Garden Topics: Designing with Daylilies

By Elise Ford

No flower offers more variety, versatility and vigor than the daylily. Of the 40,000 varieties registered since 1900, 13,000 are still for sale. Good daylily varieties will bloom continuously for 3 to 4 weeks in every color except blue. By carefully choosing plants that are early, mid and late bloomers, gardeners can enjoy daylily flowers from late spring through summer. Some daylilies are 'rebloomers', flowering for a second time after a brief rest. Ask to see our wonderful Happy Ever Appster collection of reblooming daylilies.

Daylilies and Matching Flowers

Daylilies easily combine with other plants in every landscape style from English Country to woodland scenes and formal beds. They are stalwarts of the perennial border. Their vigorous growth enables daylilies to choke out most weeds, making them an excellent, low-maintenance groundcover when planted in mass. Daylily roots also hold the soil on steep slopes. Plant daylilies on banks, along roadsides and beside water features. Use dwarf varieties in rock gardens and containers or for edging flower beds. Accent foundation plantings and island beds with brightly colored-daylily blooms.

Daylilies with Yellow and Blue Flowers

When planning a garden, select a few daylily varieties and purchase more than one plant of each variety. Group at least three clumps of each variety together for a more natural look and greater impact at bloom time. If you cannot bear to choose just a few varieties, limit the color range. Pastels, such as pinks, peaches and creams suggest tranquility. Lemon yellows, golds, oranges, reds and deep purple bring excitement to the garden. Keep in mind the bloom and foliage colors of other perennials and shrubs in your garden and arrange daylilies to reinforce or contrast with these plants. For instance, the purple eye of the daylily may match the foliage of a purple barberry, or pink daylily bloom may repeat the color of the purple coneflower or a rose planted further down the bed. A bright yellow daylily will contrast with the deep lavender-blue blooms of salvia ‘May Night', increasing the intensity of both.

Daylilies and Matching Pink Flowers

Even when plants are not in bloom daylily foliage adds form, texture and variety to the garden. The strap-like leaves of the daylily contrast with the fleshy texture of the sedum 'Autumn Joy', the clover-like foliage of the baptisia, and the fuzzy gray-green of lamb's ear. The upright daylily foliage moves the eye to the sword-like foliage of croscosmia "Lucife" in the back of the border, and the arching blades of ornamental grasses.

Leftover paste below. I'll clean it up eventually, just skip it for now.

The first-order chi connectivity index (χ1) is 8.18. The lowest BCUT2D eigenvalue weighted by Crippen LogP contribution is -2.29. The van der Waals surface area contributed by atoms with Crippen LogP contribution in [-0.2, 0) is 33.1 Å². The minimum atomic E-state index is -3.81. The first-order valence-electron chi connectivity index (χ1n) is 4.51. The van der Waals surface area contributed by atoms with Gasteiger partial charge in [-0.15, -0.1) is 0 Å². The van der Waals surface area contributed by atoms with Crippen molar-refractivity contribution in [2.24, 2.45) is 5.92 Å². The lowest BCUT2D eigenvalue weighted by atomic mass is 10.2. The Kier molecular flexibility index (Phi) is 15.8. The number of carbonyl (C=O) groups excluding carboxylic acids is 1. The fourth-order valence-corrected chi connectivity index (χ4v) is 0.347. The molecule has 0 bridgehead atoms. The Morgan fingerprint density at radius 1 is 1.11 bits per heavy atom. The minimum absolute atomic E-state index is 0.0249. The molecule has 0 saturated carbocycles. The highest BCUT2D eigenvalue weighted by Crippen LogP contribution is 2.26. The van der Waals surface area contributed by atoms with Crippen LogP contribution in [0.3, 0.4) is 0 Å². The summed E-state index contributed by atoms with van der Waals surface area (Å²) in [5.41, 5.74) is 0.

We like to plant daffodils between our daylilies for early deer resistant color. In June as the daffodils die back, the daylily foliage has grown to hide them. By the time the daylilies bloom, the daffodil foliage has faded away and the bulbs have stored food for the following year.

Daylilies

Daylilies like full sun, but they can thrive in partial shade. Deep red and pastel blooming varieties hold their color best in partial shade. If your soil is acidic, add lime. Daylilies should be planted 2 feet apart. Daylilies multiply quickly, and may be divided by digging and dividing the root, a rhizome. Some plants may not need to be divided for years while others, such as rebloomers, need division every few years. Dividing and transplanting daylily `fans' is best done in the spring or immediately after flowering. Fall planting should be completed by mid September, which is about one month before the first hard frost. Mulch fall planted daylilies to prevent winter frost heaving. Fertilize either in the spring or fall with a slow release organic fertilizer, such as Espoma Plant-tone, or your own compost.

While plants are flowering, remove spent blossoms, old flower stalks and yellow leaves to keep plants neat. After flowering, do no cut foliage back. Plants need to manufacture and store food in their roots to ensure vigorous blooms the following year. Besides, cutting may remove buds on reblooming varieties.

Daylilies are often called the perfect perennial because they are drought resistant, disease and insect free, long-lived, and easy to grow... they are a wonderful and easy way to brighten your landscape.  

Return to Top